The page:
The Dog Food Label 

Dog food packaging comes with beautiful images, happy dogs, and delicious-sounding ingredients. Sometimes you wonder who’s eating better, your dog or you! With enticing claims of being organic, grain-free, or hypoallergenic, the labels and packaging on dog food are designed to increase sales. 

So, how do you see past the marketing and work out if the diet contains the right amount of nutrients for your dog in their current life stage? As pet parents, we want only the best for our dogs, but working out what exactly is the best diet to feed can be confusing. 

When considering a diet, having an understanding of what dog food ingredients are good for health can be an excellent place to start before learning how to read a dog food label. 

Minimum Requirements of a Dog Food Label

The first part of understanding how to read a dog food label is knowing what things have to be included. Each bag or tin of food you pick up at the pet store or vet clinic should list: 

  • The Brand name 

  • Flavor of food 

  • Ingredients listed by weight 

  • Feeding directions 

  • Contact details for the company e.g. address or phone number

  • A nutritional adequacy statement 

  • Guaranteed analysis of nutrients 

  • Calorific information  

  • Quantity (weight) of product 

The Jargon

The FDA regulates AAFCO, the organization that sets minimum standards for pet food. It can be very confusing to read their websites, as there are lots of technical terms. Sometimes it can feel like you are reading a completely different language! Don’t worry though, our team has created a quick and easy guide quick to understand the jargon behind your pet’s food labels.

Key Terms to Know on Dog’s Food Label:


This describes the actual weight – physical or liquid in the packet. This is the value to divide the cost of the product by to work out the cost per meal. 

Guaranteed Analysis 

Is a company confirmation of the ratios of fat, protein, fiber, and water content of the food. This is to follow state regulations on the minimum nutritional value of pet food. If the food advertises a supplement such as glucosamine for joint health, it must be included in the guaranteed analysis to confirm to the pet parent the concentration of this supplement. 


Every ingredient included must be listed on the label which is crucial to check if you have a dog with food allergies for example. The list starts with the product making up most of the food and then continues in descending order. Ingredients must also be listed by their common name, making it slightly easier for us pet parents to understand.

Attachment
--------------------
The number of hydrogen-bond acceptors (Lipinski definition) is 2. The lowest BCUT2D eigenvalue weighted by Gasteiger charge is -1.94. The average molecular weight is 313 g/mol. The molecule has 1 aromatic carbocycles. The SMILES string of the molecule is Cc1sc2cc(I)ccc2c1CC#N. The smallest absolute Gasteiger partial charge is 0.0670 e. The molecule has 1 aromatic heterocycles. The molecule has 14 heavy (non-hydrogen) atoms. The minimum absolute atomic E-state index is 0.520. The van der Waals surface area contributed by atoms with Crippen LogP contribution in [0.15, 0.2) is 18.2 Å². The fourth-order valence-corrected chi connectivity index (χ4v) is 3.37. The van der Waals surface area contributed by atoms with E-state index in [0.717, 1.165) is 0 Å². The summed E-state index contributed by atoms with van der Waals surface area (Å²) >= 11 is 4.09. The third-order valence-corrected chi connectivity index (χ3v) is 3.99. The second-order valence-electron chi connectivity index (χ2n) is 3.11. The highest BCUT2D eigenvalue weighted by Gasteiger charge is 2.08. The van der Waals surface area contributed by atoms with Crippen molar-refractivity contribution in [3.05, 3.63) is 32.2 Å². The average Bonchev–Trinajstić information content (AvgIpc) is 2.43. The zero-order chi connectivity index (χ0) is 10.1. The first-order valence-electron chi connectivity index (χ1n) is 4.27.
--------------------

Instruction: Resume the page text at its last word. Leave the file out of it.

Nutritional Adequacy Statement 

This is important if looking to feed for a certain life stage such as a puppy or adult. The company must prove that their pet food meets the AAFCO minimum nutritional standards and that their food is complete and balanced for the requirements of that life stage e.g. puppy food. 

AAFCO has requirements for growth (puppy) maintenance (adult), gestation, and a rather broad category for ‘all life stages’. Senior diets don’t have a separate AAFCO standard, so always check with a veterinarian before buying a senior brand as you may be buying a product branded for seniors that only meet the requirements for the adult life stage. Senior dogs often have lower protein and salt requirements compared to other life stages, so it’s important to find a diet that reflects this changing need. 

Feeding Directions 

Usually listed in a table, it is a guideline as to how much in grams or cups to feed your dog in relation to their size. Remember that these are guidelines only and your dog may need more or less food depending on their activity levels – check with your veterinarian if unsure.  

Sell-by Date 

Usually not the same as the best before date, this is when the product needs to be sold by so that your pet can safely eat the food volume the packet contains prior without going past the best before date. 


What if the dog food doesn’t have a food label?

Don’t buy it! A pet food that cannot provide information about the ingredients or use by dates is not a recommended food to buy. Food labels exist to inform pet parents that they follow AAFCO standards and are therefore safe and nutritious to feed to your dog. 

My dog has food allergies, can I trust the food label 100%? 

Food allergies in dogs can be serious. If a food label has no chicken in the ingredient list you can be confident there is no chicken in the food. But, the food may have been prepared in the same factory as another brand so it could contain traces of chicken. This may be enough to trigger an allergic reaction. Call the customer helpline on the packaging to check their packaging processes. 

Can I feed dog food past its expiry date? 

No, you should not feed dog food to your pet of any kind- wet, dry, or treats once it is past its expiry date. Even if it smells normal it can still be spoiled on the inside and make your dog very unwell.

What are byproducts in dog foods? 

Byproducts are animal parts that we would not necessarily consider eating as humans, like the brain, blood, bones, or organs like the intestines. These are still nutrient-dense and safe for animals to eat so included in pet food to minimize wastage. 


Understanding how to read a dog food label can be a daunting experience. Focusing on the main sections above allows you to understand which terms FDA and AAFCO regulate and control. If you are still unsure about how to read a dog food label, our veterinarians would love to help you understand more about the diet you are considering. A veterinarian can also help with tailoring meal plans to suit individual caloric requirements for weight loss or maintenance feeding.